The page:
Rotations Can Make Your Head Spin

    Posted on Wednesday, Dec 04, 2019
    I have to start this post by saying that I’m incredibly glad my program does rotations. I’ve loved getting to be exposed to lots of different types of work that I can be involved with, and lots of the people I’ve met have been wonderful and helpful and very friendly.
    For anyone reading this and unfamiliar with rotations, basically it means for the first semester or two of graduate school, you try out different professors before you pick one to be your advisor. So for me, in the genetics program, I get about five weeks in a professors lab to feel out the research and people and see if I could see myself in that program for the next few years.
    I have to admit, I wish I had gotten a little more information about rotations before I started them. I would have liked to know a little more about how to choose my rotations, as well as how to deal with a rotation that wasn’t what it initially seemed to be.
    I’m very excited to say I’m almost through with my rotations and almost ready to choose my home lab, advisor, and department. And because I’m just about through the process, I’d like to offer a little advice to anyone joining a program that does rotations or who is thinking about joining a program that lets you rotate.
    First of all, talk to everyone you can in the lab before you agree to rotate. Talk to the professor, and the graduate students, and the researchers, and the post-docs. Ask everyone what they think about the research environment and why they think it, because the more perspectives you get, the better a picture you’ll have of how that group operates together. You’ll also have a better understanding of what you’re getting into if you decide to rotate there.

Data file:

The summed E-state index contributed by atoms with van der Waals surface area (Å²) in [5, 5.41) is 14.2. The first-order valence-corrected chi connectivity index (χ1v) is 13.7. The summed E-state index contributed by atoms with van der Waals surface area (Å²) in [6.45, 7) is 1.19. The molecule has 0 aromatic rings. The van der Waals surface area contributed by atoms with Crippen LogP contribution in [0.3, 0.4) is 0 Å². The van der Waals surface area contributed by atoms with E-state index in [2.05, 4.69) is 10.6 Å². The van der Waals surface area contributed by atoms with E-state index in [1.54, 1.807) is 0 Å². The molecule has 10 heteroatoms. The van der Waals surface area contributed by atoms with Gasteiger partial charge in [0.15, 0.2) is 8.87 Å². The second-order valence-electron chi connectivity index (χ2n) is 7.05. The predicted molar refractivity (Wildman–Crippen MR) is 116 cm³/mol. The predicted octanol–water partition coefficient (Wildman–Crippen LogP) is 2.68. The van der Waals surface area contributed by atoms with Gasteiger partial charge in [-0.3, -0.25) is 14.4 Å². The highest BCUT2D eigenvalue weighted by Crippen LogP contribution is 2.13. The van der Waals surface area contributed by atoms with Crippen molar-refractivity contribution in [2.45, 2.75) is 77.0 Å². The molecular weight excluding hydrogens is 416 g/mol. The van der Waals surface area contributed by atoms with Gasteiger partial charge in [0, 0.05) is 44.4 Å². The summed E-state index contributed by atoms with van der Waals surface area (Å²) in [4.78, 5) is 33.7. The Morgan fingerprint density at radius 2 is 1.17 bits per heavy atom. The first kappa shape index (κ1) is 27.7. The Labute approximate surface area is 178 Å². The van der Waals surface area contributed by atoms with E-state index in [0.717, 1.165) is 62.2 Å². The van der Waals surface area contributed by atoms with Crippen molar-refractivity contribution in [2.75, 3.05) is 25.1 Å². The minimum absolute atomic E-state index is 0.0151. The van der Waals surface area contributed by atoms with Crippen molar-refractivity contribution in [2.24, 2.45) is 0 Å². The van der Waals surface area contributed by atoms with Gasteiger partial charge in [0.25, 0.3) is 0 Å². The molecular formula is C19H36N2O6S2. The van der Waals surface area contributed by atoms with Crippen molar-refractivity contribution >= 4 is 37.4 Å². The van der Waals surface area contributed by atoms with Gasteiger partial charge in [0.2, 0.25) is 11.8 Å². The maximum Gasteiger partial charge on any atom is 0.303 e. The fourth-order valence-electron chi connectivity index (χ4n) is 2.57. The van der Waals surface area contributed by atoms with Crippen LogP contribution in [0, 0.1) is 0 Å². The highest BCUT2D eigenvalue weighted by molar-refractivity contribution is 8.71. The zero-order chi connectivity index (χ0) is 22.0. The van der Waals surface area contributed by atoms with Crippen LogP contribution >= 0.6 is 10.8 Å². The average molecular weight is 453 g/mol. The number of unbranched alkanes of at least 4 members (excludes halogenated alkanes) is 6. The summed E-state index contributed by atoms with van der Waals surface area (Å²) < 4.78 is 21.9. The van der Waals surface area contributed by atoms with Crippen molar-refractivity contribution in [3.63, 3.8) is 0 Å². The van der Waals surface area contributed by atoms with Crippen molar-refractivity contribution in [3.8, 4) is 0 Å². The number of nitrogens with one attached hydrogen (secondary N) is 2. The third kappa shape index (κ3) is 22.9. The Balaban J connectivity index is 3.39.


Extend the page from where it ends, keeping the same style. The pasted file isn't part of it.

I also want to emphasize asking the professors as many direct questions as you can before you start your rotation as you can. Ask for reading you can use to get acquainted with what the lab does. Ask what their funding situation looks like. Ask about their mentoring style. Ask about their expectations of you, both as a grad student and as a rotation student. This will all be super helpful in making the choice to rotate with their group or not.
    Also, if you get into a group and you quickly figure out it’s not for you, try your best to be patient. Usually, even if the first week or so is just terrible, eventually it will start to get easier for you to feel like part of the group. Alternatively, if it’s such a bad match that you couldn’t see it possibly getting better after a week or two, see if you can switch into a new group for that rotation. Staying with a group that absolutely will not work for you is a waste of your time and of theirs, and it will make you feel bad to have to go to work every day with a group you don’t really like.
    Finally, if you love a group, give that rotation your all.
    I mean, you should give every rotation your all. You’re there to learn and to talk and to understand the group, and to make friends along the way (hopefully) in a group that you might end up spending the next few years with! So show lots of interest, take notes, and take initiative when it comes to meeting people in the group and learning more about what everyone does.
    But, especially if you know you really like a groups dynamic and their work, make sure you’re on time every day and ready to work hard. At the end of rotations, you choose a group, but that group also makes the call to take you or not. Make their decision very easy so it can be totally up to you when it comes down to where you end up for the next couple of years.

    ---Serina Taluja
    Serina Taluja is doctoral student in the Genetics program.

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